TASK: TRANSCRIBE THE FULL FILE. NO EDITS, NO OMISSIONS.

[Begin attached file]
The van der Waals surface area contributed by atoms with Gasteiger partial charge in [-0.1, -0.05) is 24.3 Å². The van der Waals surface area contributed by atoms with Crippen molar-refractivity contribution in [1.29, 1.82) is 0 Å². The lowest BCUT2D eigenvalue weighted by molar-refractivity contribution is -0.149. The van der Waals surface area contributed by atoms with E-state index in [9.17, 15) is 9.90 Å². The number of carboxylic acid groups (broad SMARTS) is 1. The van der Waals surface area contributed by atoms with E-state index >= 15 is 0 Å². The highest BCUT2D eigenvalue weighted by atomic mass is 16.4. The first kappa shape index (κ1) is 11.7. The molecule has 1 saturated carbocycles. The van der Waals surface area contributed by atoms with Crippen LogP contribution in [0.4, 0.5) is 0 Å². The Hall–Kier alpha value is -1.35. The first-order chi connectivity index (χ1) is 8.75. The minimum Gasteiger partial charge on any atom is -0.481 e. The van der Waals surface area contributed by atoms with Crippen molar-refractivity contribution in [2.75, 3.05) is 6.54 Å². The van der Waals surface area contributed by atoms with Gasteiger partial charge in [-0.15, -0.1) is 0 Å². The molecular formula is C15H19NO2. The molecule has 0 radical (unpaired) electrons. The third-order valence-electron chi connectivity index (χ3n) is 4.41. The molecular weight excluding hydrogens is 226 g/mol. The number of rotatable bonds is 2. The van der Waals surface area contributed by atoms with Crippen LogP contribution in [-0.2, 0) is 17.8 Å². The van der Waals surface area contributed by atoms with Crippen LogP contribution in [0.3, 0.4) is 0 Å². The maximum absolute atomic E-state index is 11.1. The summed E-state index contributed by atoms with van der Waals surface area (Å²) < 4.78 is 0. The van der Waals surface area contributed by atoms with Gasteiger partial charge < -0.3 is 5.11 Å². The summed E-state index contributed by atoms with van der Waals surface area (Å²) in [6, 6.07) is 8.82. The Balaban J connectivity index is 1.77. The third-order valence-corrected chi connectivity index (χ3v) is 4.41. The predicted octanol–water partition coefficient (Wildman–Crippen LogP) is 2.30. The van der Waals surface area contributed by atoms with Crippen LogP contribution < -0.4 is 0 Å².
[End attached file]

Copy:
The van der Waals surface area contributed by atoms with Gasteiger partial charge in [-0.1, -0.05) is 24.3 Å². The van der Waals surface area contributed by atoms with Crippen molar-refractivity contribution in [1.29, 1.82) is 0 Å². The lowest BCUT2D eigenvalue weighted by molar-refractivity contribution is -0.149. The van der Waals surface area contributed by atoms with E-state index in [9.17, 15) is 9.90 Å². The number of carboxylic acid groups (broad SMARTS) is 1. The van der Waals surface area contributed by atoms with E-state index >= 15 is 0 Å². The highest BCUT2D eigenvalue weighted by atomic mass is 16.4. The first kappa shape index (κ1) is 11.7. The molecule has 1 saturated carbocycles. The van der Waals surface area contributed by atoms with Crippen LogP contribution in [0.4, 0.5) is 0 Å². The Hall–Kier alpha value is -1.35. The first-order chi connectivity index (χ1) is 8.75. The minimum Gasteiger partial charge on any atom is -0.481 e. The van der Waals surface area contributed by atoms with Crippen molar-refractivity contribution in [2.75, 3.05) is 6.54 Å². The van der Waals surface area contributed by atoms with Gasteiger partial charge in [-0.15, -0.1) is 0 Å². The molecular formula is C15H19NO2. The molecule has 0 radical (unpaired) electrons. The third-order valence-electron chi connectivity index (χ3n) is 4.41. The molecular weight excluding hydrogens is 226 g/mol. The number of rotatable bonds is 2. The van der Waals surface area contributed by atoms with Crippen LogP contribution in [-0.2, 0) is 17.8 Å². The van der Waals surface area contributed by atoms with Crippen LogP contribution in [0.3, 0.4) is 0 Å². The maximum absolute atomic E-state index is 11.1. The summed E-state index contributed by atoms with van der Waals surface area (Å²) < 4.78 is 0. The van der Waals surface area contributed by atoms with Gasteiger partial charge < -0.3 is 5.11 Å². The summed E-state index contributed by atoms with van der Waals surface area (Å²) in [6, 6.07) is 8.82. The Balaban J connectivity index is 1.77. The third-order valence-corrected chi connectivity index (χ3v) is 4.41. The predicted octanol–water partition coefficient (Wildman–Crippen LogP) is 2.30. The van der Waals surface area contributed by atoms with Crippen LogP contribution < -0.4 is 0 Å².